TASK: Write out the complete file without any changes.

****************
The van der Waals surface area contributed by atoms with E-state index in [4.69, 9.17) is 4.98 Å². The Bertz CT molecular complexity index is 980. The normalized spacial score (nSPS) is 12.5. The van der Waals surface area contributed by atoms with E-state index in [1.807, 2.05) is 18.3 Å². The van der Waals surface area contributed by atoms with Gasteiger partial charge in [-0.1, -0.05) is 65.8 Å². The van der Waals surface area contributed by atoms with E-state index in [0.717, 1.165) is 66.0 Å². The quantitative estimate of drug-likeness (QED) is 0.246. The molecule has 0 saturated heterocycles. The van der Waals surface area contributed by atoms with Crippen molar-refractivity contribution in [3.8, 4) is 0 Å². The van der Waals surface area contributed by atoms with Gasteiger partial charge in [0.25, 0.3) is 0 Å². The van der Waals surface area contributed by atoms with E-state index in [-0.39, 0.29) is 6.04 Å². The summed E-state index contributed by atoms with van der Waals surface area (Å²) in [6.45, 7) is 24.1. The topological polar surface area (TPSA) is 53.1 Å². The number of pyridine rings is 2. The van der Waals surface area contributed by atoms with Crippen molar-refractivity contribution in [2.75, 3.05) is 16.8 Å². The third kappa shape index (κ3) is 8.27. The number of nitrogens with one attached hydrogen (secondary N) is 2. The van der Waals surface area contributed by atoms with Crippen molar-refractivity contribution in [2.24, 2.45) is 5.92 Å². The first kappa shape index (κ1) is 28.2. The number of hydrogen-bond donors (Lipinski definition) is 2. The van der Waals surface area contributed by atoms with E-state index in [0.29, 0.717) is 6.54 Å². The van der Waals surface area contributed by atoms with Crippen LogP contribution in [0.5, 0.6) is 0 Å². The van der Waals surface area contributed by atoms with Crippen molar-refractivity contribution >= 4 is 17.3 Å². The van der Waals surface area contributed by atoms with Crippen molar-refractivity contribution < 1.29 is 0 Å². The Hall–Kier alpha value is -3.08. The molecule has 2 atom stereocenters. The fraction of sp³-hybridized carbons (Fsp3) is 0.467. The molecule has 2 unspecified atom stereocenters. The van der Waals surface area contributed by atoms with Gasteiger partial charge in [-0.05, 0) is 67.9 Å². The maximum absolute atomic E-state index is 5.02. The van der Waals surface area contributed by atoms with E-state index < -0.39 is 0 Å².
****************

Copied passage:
The van der Waals surface area contributed by atoms with E-state index in [4.69, 9.17) is 4.98 Å². The Bertz CT molecular complexity index is 980. The normalized spacial score (nSPS) is 12.5. The van der Waals surface area contributed by atoms with E-state index in [1.807, 2.05) is 18.3 Å². The van der Waals surface area contributed by atoms with Gasteiger partial charge in [-0.1, -0.05) is 65.8 Å². The van der Waals surface area contributed by atoms with E-state index in [0.717, 1.165) is 66.0 Å². The quantitative estimate of drug-likeness (QED) is 0.246. The molecule has 0 saturated heterocycles. The van der Waals surface area contributed by atoms with Crippen molar-refractivity contribution in [3.8, 4) is 0 Å². The van der Waals surface area contributed by atoms with Gasteiger partial charge in [0.25, 0.3) is 0 Å². The van der Waals surface area contributed by atoms with E-state index in [-0.39, 0.29) is 6.04 Å². The summed E-state index contributed by atoms with van der Waals surface area (Å²) in [6.45, 7) is 24.1. The topological polar surface area (TPSA) is 53.1 Å². The number of pyridine rings is 2. The van der Waals surface area contributed by atoms with Crippen molar-refractivity contribution in [2.75, 3.05) is 16.8 Å². The third kappa shape index (κ3) is 8.27. The number of nitrogens with one attached hydrogen (secondary N) is 2. The van der Waals surface area contributed by atoms with Crippen molar-refractivity contribution in [2.24, 2.45) is 5.92 Å². The first kappa shape index (κ1) is 28.2. The number of hydrogen-bond donors (Lipinski definition) is 2. The van der Waals surface area contributed by atoms with E-state index in [0.29, 0.717) is 6.54 Å². The van der Waals surface area contributed by atoms with Crippen LogP contribution in [0.5, 0.6) is 0 Å². The van der Waals surface area contributed by atoms with Crippen molar-refractivity contribution >= 4 is 17.3 Å². The van der Waals surface area contributed by atoms with Crippen molar-refractivity contribution < 1.29 is 0 Å². The Hall–Kier alpha value is -3.08. The molecule has 2 atom stereocenters. The fraction of sp³-hybridized carbons (Fsp3) is 0.467. The molecule has 2 unspecified atom stereocenters. The van der Waals surface area contributed by atoms with Gasteiger partial charge in [-0.05, 0) is 67.9 Å². The maximum absolute atomic E-state index is 5.02. The van der Waals surface area contributed by atoms with E-state index < -0.39 is 0 Å².